INDIANAPOLIS — The Internal Revenue Service is reminding taxpayers to be on the lookout for fraudulent and unscrupulous tax preparers.
Last year, tax preparers handled more than 1.6 million federal returns in Indiana, but the IRS says you have to be careful.
“Be aware of preparers that promote large refunds,” said Stacy Engle, an IRS spokesperson based in Indianapolis. “That's generally a red flag. Be aware of preparers that base their fees on your refund amount. Make sure you don't sign a tax form that isn't fully filled out. Never sign a blank form."
You can log onto IRS.gov and search for tax preparers with credentials and certain qualifications.
For example, an enrolled agent means they are licensed by the IRS.
Click here to verify the status of an enrolled agent.
A certified public accountant is licensed by the state of Indiana.
Engle says anyone who does your taxes must have a Preparer Tax Identification Number or PTIN, so make sure to ask for that number.
"If you pay for the service, they have to provide copies of any tax returns they've prepared for you,” said Engle. “ And all of the information you gave them to do your return, they're required to give that back to you."
If you think your tax preparer committed fraud, you can file a complaint here with the IRS.
They will investigate and could take action against the tax preparer.
If there's a mistake on your tax return, ultimately you the taxpayer are responsible not your tax preparer, said Engle.
So, make sure to check your return fully before you sign it.
ADDITIONAL TIPS FROM THE IRS ON CHOOSING A TAX PREPARER:
- Look for a preparer who’s available year-round. If questions come up about a tax return, taxpayers may need to contact the preparer after the filing season is over.
- Review the preparer’s history. Check the Better Business Bureau website for information about the preparer. Look for disciplinary actions and the license status for credentialed preparers. For CPAs, check the State Board of Accountancy’s website, and for attorneys check with the State Bar Association. For enrolled agents go to IRS.gov [lnks.gd] and search for “verify enrolled agent status” or check the IRS Directory of Federal Tax Return Preparers [lnks.gd].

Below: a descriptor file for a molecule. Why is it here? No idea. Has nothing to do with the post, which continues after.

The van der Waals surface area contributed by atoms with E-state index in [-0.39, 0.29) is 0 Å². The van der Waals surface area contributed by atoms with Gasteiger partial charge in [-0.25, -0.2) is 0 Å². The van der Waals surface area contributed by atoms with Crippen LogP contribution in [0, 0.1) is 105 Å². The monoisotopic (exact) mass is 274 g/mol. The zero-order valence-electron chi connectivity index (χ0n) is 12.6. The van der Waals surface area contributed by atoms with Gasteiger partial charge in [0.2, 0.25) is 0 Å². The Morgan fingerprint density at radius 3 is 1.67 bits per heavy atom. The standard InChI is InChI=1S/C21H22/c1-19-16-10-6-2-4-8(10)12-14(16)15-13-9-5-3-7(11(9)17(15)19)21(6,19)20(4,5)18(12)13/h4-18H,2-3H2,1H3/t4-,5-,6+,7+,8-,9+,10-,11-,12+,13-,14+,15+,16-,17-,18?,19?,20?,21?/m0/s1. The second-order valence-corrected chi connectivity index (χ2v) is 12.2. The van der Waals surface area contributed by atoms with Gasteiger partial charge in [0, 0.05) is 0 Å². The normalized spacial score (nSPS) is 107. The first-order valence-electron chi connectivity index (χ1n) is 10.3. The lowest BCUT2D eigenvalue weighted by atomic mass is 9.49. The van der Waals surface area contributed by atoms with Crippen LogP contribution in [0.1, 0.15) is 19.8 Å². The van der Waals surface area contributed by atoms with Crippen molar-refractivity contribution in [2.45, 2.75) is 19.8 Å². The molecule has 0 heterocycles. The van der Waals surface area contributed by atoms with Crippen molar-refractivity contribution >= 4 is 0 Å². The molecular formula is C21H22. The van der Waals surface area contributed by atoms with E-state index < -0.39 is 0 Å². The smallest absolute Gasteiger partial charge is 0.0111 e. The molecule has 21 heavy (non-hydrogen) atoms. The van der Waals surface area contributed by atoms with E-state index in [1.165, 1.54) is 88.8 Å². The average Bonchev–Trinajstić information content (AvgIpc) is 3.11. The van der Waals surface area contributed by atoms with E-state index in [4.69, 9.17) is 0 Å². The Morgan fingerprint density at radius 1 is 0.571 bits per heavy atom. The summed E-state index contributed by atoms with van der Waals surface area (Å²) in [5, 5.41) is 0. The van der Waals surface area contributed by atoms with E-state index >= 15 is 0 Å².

- Ask about service fees. Taxpayers should avoid tax return preparers who base their fees on a percentage of the refund or who offer to deposit all or part of the refund into their own financial accounts. Be wary of tax return preparers who claim they can get larger refunds than their competitors.
- Ensure their preparer offers IRS e-file. The IRS issues most refunds in fewer than 21 days for taxpayers who file electronically and choose direct deposit [lnks.gd].
- Provide records and receipts. Good preparers ask to see these documents. They’ll also ask questions to determine the client’s total income, deductions, tax credits and other items. Do not hire a preparer who e-files a tax return using a pay stub instead of a Form W-2. This is against IRS e-file rules.
- Understand the preparer’s credentials and qualifications. Attorneys, CPAs and enrolled agents can represent any client before the IRS in any situation. Annual Filing Season Program [lnks.gd] participants may represent taxpayers in limited situations if they prepared and signed the tax return.
- Never sign a blank or incomplete return. Taxpayers are responsible for filing a complete and correct tax return.
- Review the tax return before signing it. Be sure to ask questions if something is not clear or appears inaccurate. Any refund should go directly to the taxpayer – not into the preparer’s bank account. Review the routing and bank account number on the completed return and make sure it’s accurate.